0.022

\(-\)0.003

0.014

0.078

0.003

0.054

0.064

   

Switch up

   

0.044*

\(-\)0.166**

\(-\)0.204***

0.022

0.079

0.110

\(-\)0.073

\(-\)0.240**

\(-\)0.183*

    

(0.023)

(0.055)

(0.040)

(0.045)

(0.071)

(0.084)

(0.043)

(0.089)

(0.089)

Controls

   

No

Yes

Yes

No

Yes

Yes

No

Yes

Yes

Secondary school FE

   

No

No

Yes

No

No

Yes

No

No

Yes

Observations

   

317

155

155

603

303

303

732

415

415

Adjusted R-squared

   

0.061

0.049

0.079

\(-\)0.001

0.031

0.051

0.004

0.034

0.041

Estimates are coefficients from OLS regressions. The dependent variable is the children’s score on a math or language test in 9th grade. Standard errors are clustered at the secondary school level. ***, **, * at 1, 5 and 10 % significance levels respectively. We control for test score and teacher advice in 6th grade, track placement in 7th grade, gender, age, region of birth of child, father and mother, education level of father and mother, labour market position of father and mother, days worked of father and mother, if the child lives with both parents, area code of residence and region

6 Test Scores in 9th Grade

For a subsample of children we have data about a math and language test score in 9th grade. Children were randomly assigned questions in either math, language or both. We use the answers to 11 math questions or 8 language questions that have been asked to children in all tracks. This results in test scores of \(n=1812\) children.

Table 5 documents the estimated coefficients of an analysis in which we investigate the effect of teacher assessment and test scores in 6th grade on the test score in 9th grade. The coefficients shown are coefficients from OLS regressions in which the dependent variable is the child’s score on the test in 9th grade. The test score and teacher assessment are standardized and standard errors are clustered at the secondary school level. Columns (1) and (2) show that both the test score and the teacher’s assessment in 6th grade are positively and statistically significant related to children’s test score in 9th grade. Furthermore, the estimated coefficients suggest that the test score and the teacher’s assessment are not orthogonal. Put together, the teacher’s assessment seems to be able to predict the test score in 9th grade more accurately. This effect is robust to the inclusion of secondary school fixed effects, which suggests that this effect is not specific to certain (characteristics of) schools.18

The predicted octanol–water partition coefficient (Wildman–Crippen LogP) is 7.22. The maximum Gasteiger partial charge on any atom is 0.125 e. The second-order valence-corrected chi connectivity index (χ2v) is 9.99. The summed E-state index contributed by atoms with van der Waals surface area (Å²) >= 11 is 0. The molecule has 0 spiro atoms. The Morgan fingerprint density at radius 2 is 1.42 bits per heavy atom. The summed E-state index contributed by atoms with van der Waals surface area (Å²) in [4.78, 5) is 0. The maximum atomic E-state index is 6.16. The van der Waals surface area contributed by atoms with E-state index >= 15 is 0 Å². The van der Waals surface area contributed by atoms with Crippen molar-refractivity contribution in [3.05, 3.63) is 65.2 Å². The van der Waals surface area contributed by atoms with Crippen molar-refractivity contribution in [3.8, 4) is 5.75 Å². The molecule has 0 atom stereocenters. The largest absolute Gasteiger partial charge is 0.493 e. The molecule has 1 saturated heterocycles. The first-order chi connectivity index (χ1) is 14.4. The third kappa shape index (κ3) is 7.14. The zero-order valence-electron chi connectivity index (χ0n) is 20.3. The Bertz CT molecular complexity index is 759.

We also estimate the predictive power of the teacher assessment for children’s test scores in 9th grade after controlling for the covariation between the teacher’s assessment and the test score in 6th grade. This analysis results in an estimated coefficient of 0.0395 that is statistically significant at the 10 % level. So, even after controlling for the covariation between the teacher’s assessment and the test score, the assessment seems to be more predictive of later test scores compared to the 6th grade test score. It seems likely that the teacher’s assessment also captures other skills, besides intelligence, that are important determinants of children’s school career.19

Table 6 shows the results of an analysis in which we explain the effects of switching on 9th grade test scores. We compare children who have switched tracks to children who have not. The coefficients are from OLS regressions with the test score in 9th grade as the dependent variable. The standard errors are clustered at the secondary school level. Table 6 has three panels. The top panel presents estimates for overall switching, the middle panel presents estimates for switching down and the bottom panel presents estimates for switching up. In the top panel the coefficients for switching show that for children in the pre-vocational track (GL in Fig. 1), the pre-higher education track and the pre-university track there is a statistically significant negative effect of switching tracks on the 9th grade test score. Second, the coefficients displayed in the middle panel of the table suggest that children in the pre-vocational track (GL) and children in the pre-higher education track experience a statistically significant negative effect of switching down tracks. Finally, in the bottom panel of Table 6 the displayed coefficients suggest that children in the pre-vocational education track (TL) and children in the pre-university track experience a statistically significant negative effect of switching up tracks. Overall, it seems to be the case that children who have switched tracks experience a negative effect on their test score in 9th grade compared to children who have not switched tracks.20